The ASX is proposing to make some changes that could see retail investors locked out of some investing in more companies listing on the exchange in an IPO.

The Australian Shareholders’ Association (ASA) is up in arms over it, as is online IPO site OnMarket BookBuilds, with both believing that the changes are negative for retail investors.

As Geoff Bowd, director of the ASA told Fairfax media, “It is narrowing the opportunity for retail investors to participate in IPOs. It’s not in the interest of many retail shareholders.

We should point out that retail investors are still excluded from many floats on the ASX, unless they are professional or sophisticated investors, are employees, have inside contacts with the company or happen to have a broking account with the right broker.

The ASX published a consultation paper in May, listing all the changes, and while many are fairly inconsequential for retail investors, some aren’t in our best interests.

The most controversial proposal is to reduce the minimum number of shareholders under the ASX’s spread test.

Currently, the minimum number of shareholders required is 300, each holding a parcel of shares worth at least $2,000  – and in some cases as many as 400 individual security holders are required. But the ASX proposes to change that to as low as 100 security holders if the listing entity has a free float of $50 million or more, and 200 if it is less than $50 million.

The ASX says the primary purpose is to demonstrate sufficient investor interest in an entity to warrant listing. The regulator also appears to propose increasing the value of securities to be held from $2,000 to $5,000 for each security holder.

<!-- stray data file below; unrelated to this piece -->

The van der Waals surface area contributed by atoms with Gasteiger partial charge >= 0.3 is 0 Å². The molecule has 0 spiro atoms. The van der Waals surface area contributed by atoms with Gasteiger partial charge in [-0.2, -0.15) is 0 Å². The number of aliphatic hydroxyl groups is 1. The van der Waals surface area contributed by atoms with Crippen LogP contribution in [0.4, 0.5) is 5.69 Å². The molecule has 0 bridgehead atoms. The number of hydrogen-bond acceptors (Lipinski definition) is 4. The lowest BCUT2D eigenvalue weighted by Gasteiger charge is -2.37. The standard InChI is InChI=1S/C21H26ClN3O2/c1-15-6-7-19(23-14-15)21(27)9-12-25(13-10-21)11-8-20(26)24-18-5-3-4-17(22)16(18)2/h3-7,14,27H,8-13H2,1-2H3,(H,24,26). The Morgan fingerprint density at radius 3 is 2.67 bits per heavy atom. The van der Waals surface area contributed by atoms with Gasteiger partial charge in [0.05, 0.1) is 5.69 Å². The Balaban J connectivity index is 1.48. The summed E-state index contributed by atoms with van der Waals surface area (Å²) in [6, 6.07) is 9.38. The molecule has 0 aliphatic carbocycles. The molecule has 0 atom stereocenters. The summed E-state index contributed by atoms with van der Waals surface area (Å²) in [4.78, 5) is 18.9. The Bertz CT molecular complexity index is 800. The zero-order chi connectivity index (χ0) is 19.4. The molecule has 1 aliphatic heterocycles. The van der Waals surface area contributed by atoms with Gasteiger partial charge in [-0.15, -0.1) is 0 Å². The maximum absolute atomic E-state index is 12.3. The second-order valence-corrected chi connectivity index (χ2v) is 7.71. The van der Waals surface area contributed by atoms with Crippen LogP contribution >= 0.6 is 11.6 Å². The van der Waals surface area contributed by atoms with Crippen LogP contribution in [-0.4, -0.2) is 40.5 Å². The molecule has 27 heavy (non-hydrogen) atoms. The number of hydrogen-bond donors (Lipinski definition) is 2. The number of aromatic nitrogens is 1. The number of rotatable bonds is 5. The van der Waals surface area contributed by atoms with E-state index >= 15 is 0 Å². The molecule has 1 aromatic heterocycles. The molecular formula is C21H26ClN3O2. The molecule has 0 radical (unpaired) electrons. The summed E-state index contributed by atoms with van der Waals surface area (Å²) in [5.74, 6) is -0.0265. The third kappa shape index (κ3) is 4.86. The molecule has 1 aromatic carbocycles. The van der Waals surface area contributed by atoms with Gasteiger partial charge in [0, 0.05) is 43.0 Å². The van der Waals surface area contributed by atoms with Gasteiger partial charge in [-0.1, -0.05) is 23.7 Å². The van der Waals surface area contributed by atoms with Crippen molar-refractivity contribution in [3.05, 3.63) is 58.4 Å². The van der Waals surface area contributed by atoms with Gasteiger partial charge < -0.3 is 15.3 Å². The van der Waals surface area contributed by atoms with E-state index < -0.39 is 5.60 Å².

However, in this day and age when most investors have digital access to the markets, easing the requirement for companies to attract more than 300 different investors appears to be a backwards step.

If a company can’t attract 300 investors, it rightly doesn’t deserve to be listed on the exchange, but reducing that to have just 100 shareholders could mean retail investors completely miss out on investing in more floats than we already do.

We’d prefer to see the ASX go the other way and follow in the steps of the Hong Kong and Singapore exchanges which rule that a certain percentage of each float must be available for retail investors, or open up each float to every investor who might be interested, rather than selling the majority of the shares to the select few favoured clients of the investment bank running the IPO.

It seems the ASX has forgotten that the self-managed super fund (SMSF) sector holds around $600 billion in assets and is becoming a major player. Excluding that sector from IPOs could be hurting companies, so the ASX should really be looking at how to tap into that market better. Reducing the required shareholder count is not the right way.

Foolish takeaway

The ASX is certainly not the benchmark by which retail investors should judge a stock exchange, and these changes could exclude retail investors from even more floats that we already are.

If you want to sign a petition against the changes, OnMarket BookBuilds has set one up here.

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Motley Fool writer/analyst Mike King doesn't own shares in any companies mentioned. You can follow Mike on Twitter @TMFKinga

The Motley Fool Australia has no position in any of the stocks mentioned. We Fools may not all hold the same opinions, but we all believe that considering a diverse range of insights makes us better investors. The Motley Fool has a disclosure policy. This article contains general investment advice only (under AFSL 400691). Authorised by Bruce Jackson.